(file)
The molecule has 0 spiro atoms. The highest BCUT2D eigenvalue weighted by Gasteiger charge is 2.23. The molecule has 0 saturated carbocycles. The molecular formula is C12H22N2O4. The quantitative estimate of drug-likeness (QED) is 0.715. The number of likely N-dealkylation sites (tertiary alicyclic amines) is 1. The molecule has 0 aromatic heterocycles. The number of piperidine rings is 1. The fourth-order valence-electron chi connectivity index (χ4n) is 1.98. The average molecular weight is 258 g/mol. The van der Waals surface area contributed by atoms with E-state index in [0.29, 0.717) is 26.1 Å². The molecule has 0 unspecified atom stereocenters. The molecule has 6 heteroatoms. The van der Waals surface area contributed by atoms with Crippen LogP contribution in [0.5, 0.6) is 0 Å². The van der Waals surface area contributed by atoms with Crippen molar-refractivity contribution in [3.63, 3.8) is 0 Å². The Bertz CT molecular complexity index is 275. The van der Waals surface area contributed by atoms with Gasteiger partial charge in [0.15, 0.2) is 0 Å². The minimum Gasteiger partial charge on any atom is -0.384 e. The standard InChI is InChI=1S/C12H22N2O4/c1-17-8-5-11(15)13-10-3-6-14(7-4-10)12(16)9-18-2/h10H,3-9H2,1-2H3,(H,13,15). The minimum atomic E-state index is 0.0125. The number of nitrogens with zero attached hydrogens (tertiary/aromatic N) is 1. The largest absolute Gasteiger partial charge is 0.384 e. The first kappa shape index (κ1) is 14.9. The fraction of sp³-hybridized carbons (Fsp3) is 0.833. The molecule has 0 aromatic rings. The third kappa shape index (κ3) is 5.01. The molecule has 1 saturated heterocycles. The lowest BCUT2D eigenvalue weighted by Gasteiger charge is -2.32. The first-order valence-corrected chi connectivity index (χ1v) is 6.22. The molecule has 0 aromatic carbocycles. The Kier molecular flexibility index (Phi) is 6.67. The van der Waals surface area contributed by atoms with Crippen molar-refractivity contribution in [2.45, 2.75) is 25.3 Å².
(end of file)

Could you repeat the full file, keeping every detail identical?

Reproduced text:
The molecule has 0 spiro atoms. The highest BCUT2D eigenvalue weighted by Gasteiger charge is 2.23. The molecule has 0 saturated carbocycles. The molecular formula is C12H22N2O4. The quantitative estimate of drug-likeness (QED) is 0.715. The number of likely N-dealkylation sites (tertiary alicyclic amines) is 1. The molecule has 0 aromatic heterocycles. The number of piperidine rings is 1. The fourth-order valence-electron chi connectivity index (χ4n) is 1.98. The average molecular weight is 258 g/mol. The van der Waals surface area contributed by atoms with E-state index in [0.29, 0.717) is 26.1 Å². The molecule has 0 unspecified atom stereocenters. The molecule has 6 heteroatoms. The van der Waals surface area contributed by atoms with Crippen LogP contribution in [0.5, 0.6) is 0 Å². The van der Waals surface area contributed by atoms with Crippen molar-refractivity contribution in [3.63, 3.8) is 0 Å². The Bertz CT molecular complexity index is 275. The van der Waals surface area contributed by atoms with Gasteiger partial charge in [0.15, 0.2) is 0 Å². The minimum Gasteiger partial charge on any atom is -0.384 e. The standard InChI is InChI=1S/C12H22N2O4/c1-17-8-5-11(15)13-10-3-6-14(7-4-10)12(16)9-18-2/h10H,3-9H2,1-2H3,(H,13,15). The minimum atomic E-state index is 0.0125. The number of nitrogens with zero attached hydrogens (tertiary/aromatic N) is 1. The largest absolute Gasteiger partial charge is 0.384 e. The first kappa shape index (κ1) is 14.9. The fraction of sp³-hybridized carbons (Fsp3) is 0.833. The molecule has 0 aromatic rings. The third kappa shape index (κ3) is 5.01. The molecule has 1 saturated heterocycles. The lowest BCUT2D eigenvalue weighted by Gasteiger charge is -2.32. The first-order valence-corrected chi connectivity index (χ1v) is 6.22. The molecule has 0 aromatic carbocycles. The Kier molecular flexibility index (Phi) is 6.67. The van der Waals surface area contributed by atoms with Crippen molar-refractivity contribution in [2.45, 2.75) is 25.3 Å².